|Genre||Post-Rock | Post-Metal|
|Release||10 July 2013|
I was rooting for this band to be good when I first started doing research on them simply because they’re from South River New Jersey, which I lived fairly close to for about 10 years. I tend to research before I even listen to any given release that I’m not already familiar with because I like context. The fact that damascus are from Jersey really has nothing to do with their music, but it gave me a bit of a star to wish on, so to speak, and that star didn’t disappoint me.
The guys in damascus are evidently fluent in quite a few sub genres of post-rock, and I am impressed by the grace with which they slide into different modes, with seemingly no effort. This is, again, third wave, but has elements of post-metal and even neoclassical as well as the expected peaks and shadows.
Although song lengths here are hardly epic by post-rock standards, damascus uses the average 8 minutes very well throughout “Heights.” For the most part everything blends quite seamlessly, making the individual tracks actually feel more like movements in a longer work. The downfall that this can sometimes precipitate, in the form of repetitive themes and boredom, is completely avoided here, with always a twist of trail and riff. The whole album seems to evolve over its span, rather then simply feeling like a deliberate sequence of songs.
The musicianship of this 4 piece is very good. These guys are tight in all the right ways. This makes for a precise execution of musical and tonal ideas, which further solidifies the flow of the entire album. Especially dexterous to my ears is Bassist Edwin Rivera, who adds countermelody and a certain textural definition to “Heights” that really stands out. It’s a joy to hear the bass, at times, take a more up-front roll, without making the band sound like they’re ripping off Tool, like so many others.
The production, done by Drummer Brendan Bianowicz is well suited to the styles involved, and, while not stellar, is solid and satisfying. The mix here is key, and it is on point. The ear of the listener isn’t assaulted, but teased, helping one find more depth and idiosyncrasy with each listen. Guitar tones shift very well. The previously mentioned bass is mixed into just the right pocket to stand out, and it’s tone is organic, yet full, especially considering it’s nimbleness. Drums are solid and grounded, while cymbals dance in the stereo spectrum at just the right intensity for the band’s sound. If any of this were overdone, it would likely have wrecked the entire endeavor.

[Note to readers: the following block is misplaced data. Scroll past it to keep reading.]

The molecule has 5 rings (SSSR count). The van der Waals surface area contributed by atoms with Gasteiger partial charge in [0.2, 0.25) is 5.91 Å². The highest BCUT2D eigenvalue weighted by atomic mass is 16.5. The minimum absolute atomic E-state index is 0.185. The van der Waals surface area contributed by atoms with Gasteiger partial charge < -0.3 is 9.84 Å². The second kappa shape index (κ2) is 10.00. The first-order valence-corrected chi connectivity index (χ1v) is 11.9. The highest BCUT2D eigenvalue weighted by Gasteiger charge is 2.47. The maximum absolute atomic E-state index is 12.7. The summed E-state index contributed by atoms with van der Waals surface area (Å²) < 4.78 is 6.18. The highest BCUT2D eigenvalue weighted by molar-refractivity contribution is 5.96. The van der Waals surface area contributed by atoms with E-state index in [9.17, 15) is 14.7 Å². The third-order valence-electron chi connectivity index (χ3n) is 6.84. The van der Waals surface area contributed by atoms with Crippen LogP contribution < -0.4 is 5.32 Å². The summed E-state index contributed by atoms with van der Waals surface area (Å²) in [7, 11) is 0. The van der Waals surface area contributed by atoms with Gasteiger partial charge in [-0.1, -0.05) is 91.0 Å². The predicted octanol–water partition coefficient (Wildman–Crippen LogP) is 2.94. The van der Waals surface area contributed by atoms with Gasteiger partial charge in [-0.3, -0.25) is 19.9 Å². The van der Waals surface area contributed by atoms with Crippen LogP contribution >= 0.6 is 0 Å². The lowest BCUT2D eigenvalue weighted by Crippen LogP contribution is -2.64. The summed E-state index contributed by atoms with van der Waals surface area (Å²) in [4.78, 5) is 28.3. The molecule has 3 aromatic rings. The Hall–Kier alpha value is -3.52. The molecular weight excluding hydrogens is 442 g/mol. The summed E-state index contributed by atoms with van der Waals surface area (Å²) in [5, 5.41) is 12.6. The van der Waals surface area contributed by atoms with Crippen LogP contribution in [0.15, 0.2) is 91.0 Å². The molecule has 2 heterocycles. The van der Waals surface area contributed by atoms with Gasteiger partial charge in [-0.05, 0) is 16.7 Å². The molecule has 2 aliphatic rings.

In this, Bianowicz shows restraint and self-discipline that many people who play an instrument and produce oftentimes disregard in favor of showcasing their preferred instrument or device. When this happens, it infuriates me to no end, so my compliment is one of gratitude as well as commendation.
With a previous full length and two EP’s, one of which being a more ambient reworking of some of their earlier songs, these fellows are doing a yeoman’s job at putting out solid, slightly progressive, and very enjoyable post-rock. Most of their music is “pay what you want” on bandcamp, which shows they desire your patronship more then your dollar (although the music is, to my mind, charge worthy, which is another rare statement for me to make) there is every reason to check out both “Heights,” and their back catalogue. They do play live, and I would be guessing that it would quite a treat to hear them in that sort of environment.
I suppose I have two questions remaining about damascus and “Heights.” Who played the keys at the beginning of “Come to Light,” and why hasn’t a decent small imprint or label gotten in touch with them? I know I would be proud to say I backed the release of something like “Heights.”